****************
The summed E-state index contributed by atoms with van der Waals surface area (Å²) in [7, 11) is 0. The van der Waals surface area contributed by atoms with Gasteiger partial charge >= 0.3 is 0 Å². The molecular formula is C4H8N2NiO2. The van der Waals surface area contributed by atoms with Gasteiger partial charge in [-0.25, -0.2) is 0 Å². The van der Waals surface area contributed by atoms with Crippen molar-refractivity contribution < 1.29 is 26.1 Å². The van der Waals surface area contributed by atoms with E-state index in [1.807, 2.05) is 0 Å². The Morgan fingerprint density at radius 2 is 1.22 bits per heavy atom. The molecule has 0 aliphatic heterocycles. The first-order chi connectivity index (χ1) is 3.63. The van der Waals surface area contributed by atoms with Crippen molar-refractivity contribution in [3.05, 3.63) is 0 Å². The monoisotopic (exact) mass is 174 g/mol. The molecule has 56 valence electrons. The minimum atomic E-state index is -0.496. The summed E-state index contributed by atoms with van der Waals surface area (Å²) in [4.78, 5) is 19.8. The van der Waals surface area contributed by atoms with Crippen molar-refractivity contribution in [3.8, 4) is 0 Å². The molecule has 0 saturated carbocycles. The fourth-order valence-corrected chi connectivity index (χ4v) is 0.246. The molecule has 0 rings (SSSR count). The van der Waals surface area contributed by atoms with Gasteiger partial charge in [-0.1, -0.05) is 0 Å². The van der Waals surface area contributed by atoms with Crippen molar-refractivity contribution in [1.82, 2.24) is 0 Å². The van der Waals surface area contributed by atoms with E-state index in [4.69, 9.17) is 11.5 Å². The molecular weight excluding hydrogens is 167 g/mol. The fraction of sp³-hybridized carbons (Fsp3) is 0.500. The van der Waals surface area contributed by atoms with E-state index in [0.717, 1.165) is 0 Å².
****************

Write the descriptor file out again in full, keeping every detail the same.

The summed E-state index contributed by atoms with van der Waals surface area (Å²) in [7, 11) is 0. The van der Waals surface area contributed by atoms with Gasteiger partial charge >= 0.3 is 0 Å². The molecular formula is C4H8N2NiO2. The van der Waals surface area contributed by atoms with Gasteiger partial charge in [-0.25, -0.2) is 0 Å². The van der Waals surface area contributed by atoms with Crippen molar-refractivity contribution < 1.29 is 26.1 Å². The van der Waals surface area contributed by atoms with E-state index in [1.807, 2.05) is 0 Å². The Morgan fingerprint density at radius 2 is 1.22 bits per heavy atom. The molecule has 0 aliphatic heterocycles. The first-order chi connectivity index (χ1) is 3.63. The van der Waals surface area contributed by atoms with Crippen molar-refractivity contribution in [3.05, 3.63) is 0 Å². The monoisotopic (exact) mass is 174 g/mol. The molecule has 56 valence electrons. The minimum atomic E-state index is -0.496. The summed E-state index contributed by atoms with van der Waals surface area (Å²) in [4.78, 5) is 19.8. The van der Waals surface area contributed by atoms with Crippen molar-refractivity contribution in [3.8, 4) is 0 Å². The molecule has 0 saturated carbocycles. The fourth-order valence-corrected chi connectivity index (χ4v) is 0.246. The molecule has 0 rings (SSSR count). The van der Waals surface area contributed by atoms with Gasteiger partial charge in [-0.1, -0.05) is 0 Å². The van der Waals surface area contributed by atoms with Crippen molar-refractivity contribution in [1.82, 2.24) is 0 Å². The van der Waals surface area contributed by atoms with E-state index in [4.69, 9.17) is 11.5 Å². The molecular weight excluding hydrogens is 167 g/mol. The fraction of sp³-hybridized carbons (Fsp3) is 0.500. The van der Waals surface area contributed by atoms with E-state index in [0.717, 1.165) is 0 Å².